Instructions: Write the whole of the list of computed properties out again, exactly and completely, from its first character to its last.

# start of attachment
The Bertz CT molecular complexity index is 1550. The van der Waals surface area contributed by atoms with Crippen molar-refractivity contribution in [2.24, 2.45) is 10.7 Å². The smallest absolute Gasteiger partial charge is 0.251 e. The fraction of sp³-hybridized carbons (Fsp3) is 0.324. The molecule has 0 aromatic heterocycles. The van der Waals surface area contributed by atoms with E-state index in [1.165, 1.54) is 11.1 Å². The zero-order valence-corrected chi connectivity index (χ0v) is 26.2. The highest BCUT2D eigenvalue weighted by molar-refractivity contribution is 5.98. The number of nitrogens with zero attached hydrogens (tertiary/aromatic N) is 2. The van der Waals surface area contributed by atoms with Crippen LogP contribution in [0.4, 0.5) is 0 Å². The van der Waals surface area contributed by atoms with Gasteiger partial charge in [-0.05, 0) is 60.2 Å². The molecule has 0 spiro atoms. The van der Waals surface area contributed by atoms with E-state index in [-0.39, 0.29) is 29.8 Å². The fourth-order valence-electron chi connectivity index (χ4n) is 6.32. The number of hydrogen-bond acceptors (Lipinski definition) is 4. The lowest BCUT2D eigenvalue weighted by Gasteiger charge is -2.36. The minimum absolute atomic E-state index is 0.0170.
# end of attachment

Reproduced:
The Bertz CT molecular complexity index is 1550. The van der Waals surface area contributed by atoms with Crippen molar-refractivity contribution in [2.24, 2.45) is 10.7 Å². The smallest absolute Gasteiger partial charge is 0.251 e. The fraction of sp³-hybridized carbons (Fsp3) is 0.324. The molecule has 0 aromatic heterocycles. The van der Waals surface area contributed by atoms with E-state index in [1.165, 1.54) is 11.1 Å². The zero-order valence-corrected chi connectivity index (χ0v) is 26.2. The highest BCUT2D eigenvalue weighted by molar-refractivity contribution is 5.98. The number of nitrogens with zero attached hydrogens (tertiary/aromatic N) is 2. The van der Waals surface area contributed by atoms with Crippen LogP contribution in [0.4, 0.5) is 0 Å². The van der Waals surface area contributed by atoms with Gasteiger partial charge in [-0.05, 0) is 60.2 Å². The molecule has 0 spiro atoms. The van der Waals surface area contributed by atoms with E-state index in [-0.39, 0.29) is 29.8 Å². The fourth-order valence-electron chi connectivity index (χ4n) is 6.32. The number of hydrogen-bond acceptors (Lipinski definition) is 4. The lowest BCUT2D eigenvalue weighted by Gasteiger charge is -2.36. The minimum absolute atomic E-state index is 0.0170.